Getting a quart into a pint pot

We are back on dry land and I am wondering how do you get a quart into a pint pot?

Plenty of space in this one!

We are once more in our cosy little park home in Warton and as I contemplate moving everything from here to our new home at the marina I am reminded of my first job working for Field and Trek, the outdoor equipment suppliers. Allow me to explain:

When I originally went to work for them they operated from two high street shops but carried a bewildering quantity and range of stock squeezed into a rabbit warren of basements, attics and rickety extension buildings. Every new delivery brought fresh frustrations as we were expected to pack items into already full shelving bays. I complained bitterly one day to the manager about the impossible task of putting twenty large tents into a space that was barely big enough for five. “Can you get just one more in?” he asked. “Well yes, I suppose so” I replied. “Well just keep doing that until they are all put away” he quipped. I have a feeling his words will be coming back to haunt me over the next few weeks and months.

About a quarter of our possessions are now on the boat and those that remain here will have to be severely whittled down before the final move. It’s going to take a good deal of ingenuity in terms of storage space on that boat to fit everything on board. Even then it can’t possibly work without another round of charity shop trips, Ebay sales and calling in favours from friends with large attics and garages. (Hint, hint) It’s going to be another hard lesson in working out just how little we need to be comfortable and content. There are plenty of existing ‘live-a-boards’ at the marina to prove that it can be done but when I look around at our furniture, books, CD’s, clothes etc., I am just a little bit daunted by the task and as for the shed, well I’m just pretending it’s empty for now!

Look out for the advert on Right Move soon:

BEAUTIFUL, COSY, MODERNISED SINGLE BEDROOM PARK HOME FOR SALE

Contents also available by negotiation.

I found myself sitting on the boat the other day looking into the galley and thinking, I wonder what’s behind that kick board under the kitchen unit? Before I knew it I was lying on the floor rejoicing at the size of the cavity I had discovered when the board was removed. I suspect there might be quite a bit of that kind of thing going on over the coming months.

Meanwhile, it’s back to painting, weeding and generally sprucing up this place with a view to a quick sale. Offers invited!

Any interest?

Ouch! That’s half a decent bicycle.

This is really an update of this earlier post about our gas supply saga. Read that first if you want the whole picture.

I am nervously awaiting an e-mail from our gas supplier in reply to my notification that they have been charging us 2.83 times more than they should for our gas. That’s a big multiplier when you apply it to a year’s supply of fuel. About £560 worth in fact. Ouch! That’s half a decent bicycle for goodness sake.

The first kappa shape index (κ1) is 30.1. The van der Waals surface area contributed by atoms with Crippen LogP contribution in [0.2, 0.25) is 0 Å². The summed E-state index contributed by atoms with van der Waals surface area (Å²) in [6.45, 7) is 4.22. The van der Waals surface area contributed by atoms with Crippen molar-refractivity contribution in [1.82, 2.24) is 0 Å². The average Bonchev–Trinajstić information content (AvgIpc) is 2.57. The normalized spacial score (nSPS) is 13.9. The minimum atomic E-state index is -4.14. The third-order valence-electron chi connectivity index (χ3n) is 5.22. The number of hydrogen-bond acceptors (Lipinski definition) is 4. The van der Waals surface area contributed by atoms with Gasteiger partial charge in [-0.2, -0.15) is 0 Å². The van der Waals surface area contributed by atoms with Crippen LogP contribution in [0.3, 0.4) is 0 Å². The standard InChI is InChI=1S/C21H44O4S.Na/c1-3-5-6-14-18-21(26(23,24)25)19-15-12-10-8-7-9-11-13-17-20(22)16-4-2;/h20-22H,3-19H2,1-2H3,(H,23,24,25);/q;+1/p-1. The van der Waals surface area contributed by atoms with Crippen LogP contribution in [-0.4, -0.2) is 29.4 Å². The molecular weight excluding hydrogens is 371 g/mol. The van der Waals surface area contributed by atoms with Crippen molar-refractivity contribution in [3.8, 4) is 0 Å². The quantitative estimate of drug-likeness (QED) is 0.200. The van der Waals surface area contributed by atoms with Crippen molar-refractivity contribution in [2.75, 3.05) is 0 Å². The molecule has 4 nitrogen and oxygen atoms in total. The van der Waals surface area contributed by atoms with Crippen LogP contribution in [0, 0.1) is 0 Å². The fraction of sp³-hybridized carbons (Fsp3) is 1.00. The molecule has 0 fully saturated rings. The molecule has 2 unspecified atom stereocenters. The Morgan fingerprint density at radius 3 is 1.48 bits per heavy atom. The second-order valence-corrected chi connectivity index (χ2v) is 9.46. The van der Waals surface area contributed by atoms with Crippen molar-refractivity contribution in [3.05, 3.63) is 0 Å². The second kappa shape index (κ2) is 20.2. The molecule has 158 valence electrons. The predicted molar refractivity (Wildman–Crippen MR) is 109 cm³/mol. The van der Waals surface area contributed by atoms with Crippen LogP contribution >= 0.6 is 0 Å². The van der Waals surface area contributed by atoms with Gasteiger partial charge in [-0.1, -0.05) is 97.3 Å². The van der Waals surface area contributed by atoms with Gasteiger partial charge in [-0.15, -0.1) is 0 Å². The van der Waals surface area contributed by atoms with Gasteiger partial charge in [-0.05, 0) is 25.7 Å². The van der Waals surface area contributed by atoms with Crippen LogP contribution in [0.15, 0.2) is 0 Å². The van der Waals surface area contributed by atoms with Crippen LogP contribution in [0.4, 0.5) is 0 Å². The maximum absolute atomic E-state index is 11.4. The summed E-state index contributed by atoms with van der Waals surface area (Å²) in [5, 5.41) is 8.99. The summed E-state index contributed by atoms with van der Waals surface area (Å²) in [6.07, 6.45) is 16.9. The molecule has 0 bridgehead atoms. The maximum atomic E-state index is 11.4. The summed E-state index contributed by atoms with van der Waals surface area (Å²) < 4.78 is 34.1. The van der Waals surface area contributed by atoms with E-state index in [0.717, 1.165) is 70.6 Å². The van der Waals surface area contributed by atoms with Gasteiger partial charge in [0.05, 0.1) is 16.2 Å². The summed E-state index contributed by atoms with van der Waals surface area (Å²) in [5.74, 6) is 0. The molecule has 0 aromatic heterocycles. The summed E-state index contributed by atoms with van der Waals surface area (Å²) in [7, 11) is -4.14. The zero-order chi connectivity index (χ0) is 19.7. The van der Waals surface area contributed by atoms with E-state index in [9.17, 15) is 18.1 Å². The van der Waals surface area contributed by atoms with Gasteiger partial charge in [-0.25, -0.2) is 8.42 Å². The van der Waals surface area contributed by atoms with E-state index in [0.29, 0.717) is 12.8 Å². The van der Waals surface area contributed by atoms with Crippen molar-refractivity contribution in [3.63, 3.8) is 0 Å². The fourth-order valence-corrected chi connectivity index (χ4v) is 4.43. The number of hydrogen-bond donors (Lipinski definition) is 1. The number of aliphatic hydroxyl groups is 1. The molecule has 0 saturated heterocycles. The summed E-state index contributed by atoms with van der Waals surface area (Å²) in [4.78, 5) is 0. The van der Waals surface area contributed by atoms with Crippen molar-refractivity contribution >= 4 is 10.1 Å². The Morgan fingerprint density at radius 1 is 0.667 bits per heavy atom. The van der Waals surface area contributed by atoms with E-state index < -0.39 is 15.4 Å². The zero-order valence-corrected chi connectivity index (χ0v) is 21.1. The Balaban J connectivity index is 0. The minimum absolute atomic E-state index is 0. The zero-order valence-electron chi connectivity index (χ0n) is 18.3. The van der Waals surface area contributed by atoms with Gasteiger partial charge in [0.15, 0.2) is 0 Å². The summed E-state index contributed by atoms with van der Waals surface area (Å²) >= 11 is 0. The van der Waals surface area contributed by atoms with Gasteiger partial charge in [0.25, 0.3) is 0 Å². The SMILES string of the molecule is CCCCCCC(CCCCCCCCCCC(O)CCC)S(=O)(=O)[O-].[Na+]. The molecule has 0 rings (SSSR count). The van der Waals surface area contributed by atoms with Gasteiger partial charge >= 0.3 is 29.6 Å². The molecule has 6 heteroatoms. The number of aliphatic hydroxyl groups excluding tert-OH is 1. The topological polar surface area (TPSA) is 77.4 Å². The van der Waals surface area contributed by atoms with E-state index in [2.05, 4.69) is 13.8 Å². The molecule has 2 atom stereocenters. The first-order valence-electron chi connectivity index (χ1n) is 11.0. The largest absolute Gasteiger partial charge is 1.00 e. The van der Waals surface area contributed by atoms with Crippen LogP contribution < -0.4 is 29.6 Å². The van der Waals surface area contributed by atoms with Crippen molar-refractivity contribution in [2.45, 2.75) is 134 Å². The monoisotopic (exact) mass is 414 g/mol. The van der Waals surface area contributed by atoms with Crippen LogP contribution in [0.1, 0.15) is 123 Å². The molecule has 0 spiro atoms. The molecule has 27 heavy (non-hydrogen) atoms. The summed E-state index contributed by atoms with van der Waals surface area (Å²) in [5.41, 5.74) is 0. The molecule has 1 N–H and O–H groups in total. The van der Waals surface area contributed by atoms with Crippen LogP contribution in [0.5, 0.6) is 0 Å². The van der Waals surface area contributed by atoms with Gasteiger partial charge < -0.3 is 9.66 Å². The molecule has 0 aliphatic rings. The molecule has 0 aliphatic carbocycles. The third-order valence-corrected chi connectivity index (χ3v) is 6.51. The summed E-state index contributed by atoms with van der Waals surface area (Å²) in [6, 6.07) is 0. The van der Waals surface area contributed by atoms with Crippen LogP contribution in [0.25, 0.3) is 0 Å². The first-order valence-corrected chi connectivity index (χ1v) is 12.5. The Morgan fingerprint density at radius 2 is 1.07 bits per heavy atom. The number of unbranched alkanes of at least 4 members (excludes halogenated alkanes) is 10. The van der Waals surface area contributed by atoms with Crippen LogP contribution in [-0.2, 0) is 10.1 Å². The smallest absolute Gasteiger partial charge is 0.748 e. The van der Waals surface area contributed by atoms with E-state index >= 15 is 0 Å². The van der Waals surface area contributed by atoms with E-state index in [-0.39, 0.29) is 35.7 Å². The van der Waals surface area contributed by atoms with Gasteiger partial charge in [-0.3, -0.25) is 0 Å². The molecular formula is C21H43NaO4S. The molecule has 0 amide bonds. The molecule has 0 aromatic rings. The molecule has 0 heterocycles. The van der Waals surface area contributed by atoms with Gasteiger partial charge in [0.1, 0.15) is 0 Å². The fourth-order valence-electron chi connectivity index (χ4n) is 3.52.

The reason I am waiting nervously is because when we moved house before Christmas we took the bold decision to go with the cheapest gas supplier we could find despite the fear of becoming entangled in some kind of ‘consumer tells of million pound gas bill nightmare’ story in the Daily Mail. Up until now we have enjoyed a perfectly satisfactory and very efficient e-mail relationship with the new people but what I dread now is an e-mail along the lines of: Thank you for pointing out the problem with your gas meter. We have arranged for an engineer to remove the unit immediately for safety reasons. Please arrange to heat your home by some other means for the foreseeable future. Unfortunately you are responsible for the cost of removing the meter …… etc. etc.

I’m posting this so that you can have a laugh at our gas supply/meter replacement horror experience but there is actually a serious point behind it which I maintain justifies my spreadsheet obsession. Here’s the story: (I’ll try and keep it brief)

We bought our 26 year old park home knowing that the old boiler and gas fire belonged in a museum of pyrotechnics and we would have to fork out for a new one. So before we moved in the plumber took out the old gas fire and back boiler and fitted a shiny new combi boiler. But he couldn’t get it to work. After much head scratching he and his mate concluded that the old gas meter might be faulty. The meter sits in a box buried in the ground outside the van which isn’t unusual on this park but the very high water table also means that it sits under water at times of heavy rain. Which I would imagine is quite unusual and probably isn’t a good thing. Anyway, National Grid kindly fitted a brand new gas meter which still lives under water most of the time but who am I to argue. It seems to work OK so maybe it’s a dual purpose domestic/submarine model.

The boiler now works fine, we are lolling around our park home in scantily clad bliss and everything is lovely until we get a bill from British Gas (the old supplier) for £900 for two days gas supply! That story is covered here if you want more background. Having sorted that out, we settle into cosy domestic heaven once again until we get the first bill from our new supplier and it’s three times more than expected.

I now go into spreadsheet design mania and start to monitor our consumption. It involves a slightly complex formula that converts units used into kwh and ultimately pounds and pence and we are even more horrified. We appear to be monopolising the North Sea gas supply! After two weeks of analysis, worry, shivering and looking like Scott of the Antarctic whilst watching Countdown we had another look at the figures this morning.